3) Take the collection with the highest count of neighbors with a single color, and fill it to that color. Merge the collections, and update the sort for all the collections affected by the merge (all the new neighbors of the merged collection).

Overall, I think this should actually compute in O(n log n) time, where n is the number of pixels and the log(n) only comes from maintaining the sorted list of weights.

I'm not sure if there needs to be a tie-breaker for when multiple fields have the same weight though. Maybe the tie-breaker goes to the color that's common to the most groups on the map.

Anyway, note that the goal of the game is to reduce the number of distinct color fields and not to maximize the perimeter, as different color schemes can occasionally make a larger field a sub-optimal choice. Consider the field:

3 3 3 3 3

1 1 1 1 1

1 1 1 1 1

2 2 2 2 2

1 2 2 2 2

The color 1 has the largest perimeter by any measure, but the color 2 is the optimal choice.

EDIT>

Scratch that. The example:

3 1 3 1 3

1 1 1 1 1

1 1 1 1 1

2 2 2 2 2

1 2 2 2 2

Invalidates my own greedy algorithm. But I'm not convinced that this is a simple graph traversal, since changing to a color shared by 2 neighbors visits 2 nodes, and not 1.

Color elimination should probably play some role in the heuristic.

1) It is never correct to fill with a color that is not already on the graph.

2) If there is one color field with a unique color, at least one fill will be required for it. It cannot be bundled with any other fills. I think this means that it's safe to fill it sooner rather than later.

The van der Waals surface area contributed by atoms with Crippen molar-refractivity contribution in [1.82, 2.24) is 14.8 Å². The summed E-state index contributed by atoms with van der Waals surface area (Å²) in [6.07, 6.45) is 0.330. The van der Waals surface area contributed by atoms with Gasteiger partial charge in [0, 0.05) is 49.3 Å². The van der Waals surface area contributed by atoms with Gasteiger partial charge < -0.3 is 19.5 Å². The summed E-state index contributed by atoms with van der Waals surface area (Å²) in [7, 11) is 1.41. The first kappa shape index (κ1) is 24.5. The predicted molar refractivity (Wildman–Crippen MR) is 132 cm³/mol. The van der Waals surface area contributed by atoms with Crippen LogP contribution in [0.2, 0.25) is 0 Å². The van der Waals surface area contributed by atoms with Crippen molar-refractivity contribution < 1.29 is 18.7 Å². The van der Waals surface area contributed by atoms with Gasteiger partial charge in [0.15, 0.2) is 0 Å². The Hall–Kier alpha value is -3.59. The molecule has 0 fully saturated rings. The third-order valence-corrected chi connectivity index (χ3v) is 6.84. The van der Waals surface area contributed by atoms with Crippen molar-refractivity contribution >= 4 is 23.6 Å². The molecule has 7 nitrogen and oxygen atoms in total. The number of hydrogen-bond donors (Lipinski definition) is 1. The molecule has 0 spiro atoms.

3) The greedy algorithm for neighbor field count makes sense for a 2 color map.

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Here's an idea for implementing the graph to support Smashery's heuristic.

Represent each group of contiguous, same-colour squares in a disjoint set, and a list of adjacent groups of squares. A flood fill merges a set to all its adjacent sets, and merges the adjacency lists. This implicit graph structure will let you find the distance from the upper left corner to the farthest node.

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Smashery's answer can be slightly tweaked. For the total number of moves estimate, if there are 'k' colors at maximum distance, add 'k-1' to the number of moves estimate.

More generally, for each color, consider the maximum distance at which the color can be cleared. This gives us a dictionary mapping some maximum distances to a non-zero number of colors that can be cleared at that distance. Sum value-1 across the keys and add this to the maximum distance to get a number of moves estimate.

Also, there are certain free cases. If at any point we can clear a color in one move, we can take that move without considering the other moves.

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Despite the negative rating on my comment; I've implemented the algorithm with these tweaks, and typical 14x14 boards can be solved while looking at on the order of 10,000 nodes. I'm not clear on why a technique that significantly improves the lower bound estimate would be down-voted. Especially when a number of inferior heuristics (greedy, count colors left) are not down-voted. –  Chuck Simmons Sep 16 '13 at 22:33